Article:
As increasing numbers of people in our society reject faith in God, they also have an increasingly difficult time either accepting or making sense of suffering. If God is no longer at the center of life, all that is left is yourself, which is why so many today seem to be worshiping physical health and earthly happiness.

Christians don’t despise either health or happiness. We view these things as blessings from God, and we give thanks to him for them accordingly. We also work to secure them both for ourselves and for others. If you study history, I think you will discover that it is Christians more than any other group who have worked to bring better health and better lives to more of the world’s peoples.

But the fact is we do not believe that a pain-free, pleasurable life on earth is the most important thing anyone could hope or strive for. We believe that holiness is more important than happiness, that, as J. I. Packer memorably said, God’s priority for us is character, not “kicks.” And sometimes that may require us to experience pain, loss and suffering just as Jesus did.

You will often hear people refer to some terrible event or other as “a senseless tragedy.” What they usually mean is that it was a preventable tragedy. For those who do not believe in a God who rules the world, nothing can have any meaning or purpose; literally everything is senseless. You might just as well speak of senseless happiness as senseless tragedy.

But for Christians who do believe in a sovereign God, then everything—even the most awful things—can have some meaning or purpose because God can and will use it to bring about our final salvation. So when we are plunged into grief or when we are suffering in body, mind or spirit, we don’t call it senseless. We wait, and what we wait for is not just that God will deliver us. We also wait for him to make his purpose clear, believing that nothing in our lives has no meaning.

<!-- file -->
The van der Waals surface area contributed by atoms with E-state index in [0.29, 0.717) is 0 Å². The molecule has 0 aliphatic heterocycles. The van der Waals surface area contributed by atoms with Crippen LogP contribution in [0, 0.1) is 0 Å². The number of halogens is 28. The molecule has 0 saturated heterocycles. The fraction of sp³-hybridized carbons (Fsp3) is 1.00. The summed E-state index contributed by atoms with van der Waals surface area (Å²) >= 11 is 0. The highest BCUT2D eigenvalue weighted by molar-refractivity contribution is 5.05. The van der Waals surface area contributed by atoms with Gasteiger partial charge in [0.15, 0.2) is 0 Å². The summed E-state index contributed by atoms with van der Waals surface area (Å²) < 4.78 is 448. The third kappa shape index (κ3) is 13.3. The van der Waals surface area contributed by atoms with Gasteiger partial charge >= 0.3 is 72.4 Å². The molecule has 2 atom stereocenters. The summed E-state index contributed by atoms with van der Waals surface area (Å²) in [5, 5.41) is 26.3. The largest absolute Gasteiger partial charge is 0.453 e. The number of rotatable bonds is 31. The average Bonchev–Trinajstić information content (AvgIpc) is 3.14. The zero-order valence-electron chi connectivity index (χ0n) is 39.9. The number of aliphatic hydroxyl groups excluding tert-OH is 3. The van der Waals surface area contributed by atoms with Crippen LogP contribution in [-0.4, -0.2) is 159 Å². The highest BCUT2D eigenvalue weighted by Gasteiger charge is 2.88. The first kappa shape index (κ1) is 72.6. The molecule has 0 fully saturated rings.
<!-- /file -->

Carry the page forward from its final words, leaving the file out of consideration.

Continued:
How We Wait

Well, if that’s why we wait, let me speak just for a moment about how we wait. What does it mean to wait? What are we doing as we wait for God to save us, and to give us answers to our questions? Earlier I connected waiting with faith. Waiting is the special quality of those who believe that God is a Savior who can and will keep his promises. But waiting is also an exercise in another great theological virtue: hope.

The psalmist cried,
I wait for the Lord, my soul waits,
and in his word I hope;
my soul waits for the Lord
more than watchmen for the morning,
more than watchmen for the morning.
O Israel, hope in the Lord!
For with the Lord there is steadfast love,
and . . . plentiful redemption. (Psalm 130:5-7)

I once worked as a part-time night watchman, and I can personally attest to the truth of the psalmist’s metaphor here. Nobody watches harder for the first glow of daylight in the east than someone who’s been up all night on guard. That is how Christians watch and wait and hope for the Lord to appear.

Waiting means watching. It means doing your job, no matter how small that is or how insignificant it seems, doing it faithfully, day in and day out, because you believe the Lord is in control, and is watching over you. It means hanging on to your faith in God’s love and power, and your confidence that he will show up at the right time. And it means never losing hope in the promises of God, promises like these from Isaiah 30:

For a people shall dwell in Zion, in Jerusalem; you shall weep no more. He will surely be gracious to you at the sound of your cry. As soon as he hears it, he answers you. And though the Lord give you the bread of adversity and the water of affliction, yet your Teacher will not hide himself anymore, but your eyes shall see your Teacher. (Isaiah 30:19-20)

Waiting means watching; watching means trusting and hoping. The Lord is looking for people like that, people who will wait for him no matter what, no matter how long it takes. And here’s a really amazing thing. Isaiah says that as we wait for God, he is also waiting for us!

Therefore the Lord waits to be gracious to you, and therefore he exalts himself to show mercy to you. For the Lord is a God of justice; blessed are all those who wait for him. (Isaiah 30:18)

About the Author

Rev. Dave Bast retired as the President and Broadcast Minister of Words of Hope in January 2017, after 23 years with the ministry. Prior to his ministry and work at Words of Hope, Dave served as a pastor for 18 years in congregations in the Reformed Church in America. He is the author of several devotional books. A graduate of Hope College and Western Theological Seminary, he has also studied at both the Fuller and Calvin seminaries. Dave and his wife, Betty Jo, have four children and four grandchildren. Dave enjoys reading, growing tomatoes, and avidly follows the Detroit Tigers.